Royal Australasian College of Surgeons, Annual Scientific Congress, Perth, May 2010.
Formed in 1927, the Royal Australasian College of Surgeons (RACS) is an internationally recognised organisation for 7,100 surgeons based mainly in Australia and New Zealand. The RACS Annual Scientific Congress (ASC) is the largest annual multi-disciplinary surgical meeting held in Australasia and each year attracts over 2,000 registrants comprising surgeons and other health professionals.
The 2010 ASC, held in Perth, featured more than 20 scientific programs encompassing all major surgical specialties. All sections invite one or more leading international or Australasian visitor to participate in their program which features plenary sessions, concurrent presentations of scientific papers, prestigious named lectures, electronic posters, masterclasses and workshops.
A Breast Masterclass held on ‘Oncoplastic techniques: breast reduction and mastopexy’ was very well attended, especially given the 7am scheduling, reflecting great interest in this field.
The Breast Surgery Section international visitor, Professor Henry Kuerer, Professor of Surgery at M. D. Anderson Cancer Centre, Houston, USA, spoke on “The Role and Technique of Nipple-areolar and Skin Sparing Mastectomy”. In skin-sparing mastectomy, the entire breast and the nipple/areola complex are removed, without removal of the remaining breast skin. The surrounding skin remains intact, creating a pocket that allows reconstruction to take place.This technique preserves the skin of the breast, but not the nipple and areola.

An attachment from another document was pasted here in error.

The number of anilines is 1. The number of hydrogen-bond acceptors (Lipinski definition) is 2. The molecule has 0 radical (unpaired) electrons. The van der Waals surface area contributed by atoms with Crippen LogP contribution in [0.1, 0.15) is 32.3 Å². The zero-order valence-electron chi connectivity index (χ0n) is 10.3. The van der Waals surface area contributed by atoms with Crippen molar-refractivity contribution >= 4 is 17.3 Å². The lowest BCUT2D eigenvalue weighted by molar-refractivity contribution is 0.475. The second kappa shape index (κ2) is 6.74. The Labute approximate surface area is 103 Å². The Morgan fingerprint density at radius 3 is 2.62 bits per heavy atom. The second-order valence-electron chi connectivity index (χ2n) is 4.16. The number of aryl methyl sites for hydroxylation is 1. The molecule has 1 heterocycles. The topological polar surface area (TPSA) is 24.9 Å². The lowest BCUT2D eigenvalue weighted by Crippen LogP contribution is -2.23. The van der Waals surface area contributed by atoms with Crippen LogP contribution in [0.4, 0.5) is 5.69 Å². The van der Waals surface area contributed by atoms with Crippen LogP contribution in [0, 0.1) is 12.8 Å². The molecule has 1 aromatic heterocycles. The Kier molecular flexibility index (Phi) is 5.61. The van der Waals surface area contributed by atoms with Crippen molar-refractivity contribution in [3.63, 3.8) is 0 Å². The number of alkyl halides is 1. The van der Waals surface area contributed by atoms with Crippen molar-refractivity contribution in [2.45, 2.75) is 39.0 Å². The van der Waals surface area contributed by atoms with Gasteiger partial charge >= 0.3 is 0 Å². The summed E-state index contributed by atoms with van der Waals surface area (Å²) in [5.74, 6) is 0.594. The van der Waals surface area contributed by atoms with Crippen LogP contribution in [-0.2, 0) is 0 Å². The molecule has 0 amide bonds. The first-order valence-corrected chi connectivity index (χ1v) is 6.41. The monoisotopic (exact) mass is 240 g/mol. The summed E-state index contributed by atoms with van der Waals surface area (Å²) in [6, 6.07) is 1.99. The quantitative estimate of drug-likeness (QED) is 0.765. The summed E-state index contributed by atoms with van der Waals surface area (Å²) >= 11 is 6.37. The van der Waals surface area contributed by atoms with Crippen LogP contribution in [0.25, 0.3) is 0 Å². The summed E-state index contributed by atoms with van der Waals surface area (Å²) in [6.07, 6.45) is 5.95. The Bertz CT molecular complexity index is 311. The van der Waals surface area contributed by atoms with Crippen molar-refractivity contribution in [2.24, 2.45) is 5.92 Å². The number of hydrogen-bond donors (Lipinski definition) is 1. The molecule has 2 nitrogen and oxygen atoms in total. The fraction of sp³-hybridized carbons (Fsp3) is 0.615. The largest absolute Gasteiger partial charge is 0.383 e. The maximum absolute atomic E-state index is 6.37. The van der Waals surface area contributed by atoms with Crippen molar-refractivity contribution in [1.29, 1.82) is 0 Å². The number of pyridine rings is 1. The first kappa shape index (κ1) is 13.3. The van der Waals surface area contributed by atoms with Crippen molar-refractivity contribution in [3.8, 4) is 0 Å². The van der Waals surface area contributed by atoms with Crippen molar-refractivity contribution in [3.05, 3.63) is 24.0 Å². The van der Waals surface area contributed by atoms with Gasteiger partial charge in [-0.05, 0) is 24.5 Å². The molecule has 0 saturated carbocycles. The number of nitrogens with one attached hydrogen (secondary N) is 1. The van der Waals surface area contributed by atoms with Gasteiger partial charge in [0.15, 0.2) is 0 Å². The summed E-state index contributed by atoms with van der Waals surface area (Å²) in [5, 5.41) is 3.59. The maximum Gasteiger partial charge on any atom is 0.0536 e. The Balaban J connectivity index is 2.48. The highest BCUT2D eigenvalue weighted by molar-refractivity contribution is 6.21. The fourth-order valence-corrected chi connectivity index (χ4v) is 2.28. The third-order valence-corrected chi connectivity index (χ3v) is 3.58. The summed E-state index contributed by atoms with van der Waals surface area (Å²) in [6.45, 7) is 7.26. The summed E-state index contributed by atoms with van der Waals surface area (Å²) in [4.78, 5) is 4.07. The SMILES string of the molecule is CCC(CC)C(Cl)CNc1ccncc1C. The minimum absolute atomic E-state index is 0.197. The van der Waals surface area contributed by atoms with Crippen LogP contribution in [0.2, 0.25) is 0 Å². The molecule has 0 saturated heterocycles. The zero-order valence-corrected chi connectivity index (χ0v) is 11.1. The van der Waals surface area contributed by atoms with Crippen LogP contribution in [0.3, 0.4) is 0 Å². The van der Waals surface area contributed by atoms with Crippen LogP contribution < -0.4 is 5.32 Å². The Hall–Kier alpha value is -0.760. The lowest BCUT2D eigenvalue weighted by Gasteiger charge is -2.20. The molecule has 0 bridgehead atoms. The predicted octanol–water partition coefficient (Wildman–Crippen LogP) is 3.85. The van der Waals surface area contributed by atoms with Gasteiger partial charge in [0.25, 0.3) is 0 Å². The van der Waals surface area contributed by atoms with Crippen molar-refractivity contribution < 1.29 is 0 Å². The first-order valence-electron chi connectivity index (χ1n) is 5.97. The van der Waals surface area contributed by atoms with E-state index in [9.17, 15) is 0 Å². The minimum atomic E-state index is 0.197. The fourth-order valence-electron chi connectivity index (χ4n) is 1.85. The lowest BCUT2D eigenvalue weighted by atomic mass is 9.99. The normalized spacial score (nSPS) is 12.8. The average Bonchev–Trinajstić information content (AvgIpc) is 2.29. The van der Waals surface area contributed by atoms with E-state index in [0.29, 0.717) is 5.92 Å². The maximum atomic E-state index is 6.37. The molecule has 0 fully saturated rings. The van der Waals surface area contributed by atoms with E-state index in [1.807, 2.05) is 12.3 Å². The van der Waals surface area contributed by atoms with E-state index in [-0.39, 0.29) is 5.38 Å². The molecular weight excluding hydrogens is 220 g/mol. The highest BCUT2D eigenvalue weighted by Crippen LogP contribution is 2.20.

According to Prof Kuerer, “skin sparing” mastectomy (SSM) is an oncologically safe, psychologically beneficial option for women undergoing mastectomy for risk reduction or for treatment of breast cancer. Multiple studies have now demonstrated the oncologic safety, acceptable major complication rate and good to excellent patient satisfaction associated with skin-sparing mastectomy.
There have now also been several series that have reported on the outcome of “nipple-sparing” mastectomy (NSM). This procedure, also known as total skin sparing mastectomy or subcutaneous mastectomy, not only preserves the skin of the breast, but also the nipple/ areola complex. Nipple sensation following NSM, as reported in the literature, is variable and the nipple often loses erectile function. Despite this, many patients prefer the idea of preserving this portion of the breast. Skin and especially nipple- sparing mastectomy are technically demanding operations which are being performed through smaller and smaller incisions. One concern of nipple- sparing mastectomy is that the nipple itself has been reported in modern day literature to harbor carcinoma in about 10% of patients. Therefore, it is essential to perform frozen-section of the internal nipple core at the time of surgery and resect the nipple if there is any tumor involvement.
The Epworth Breast Service team (pictured above) travelled west together for the conference and enjoyed the fine Perth weather and scenery.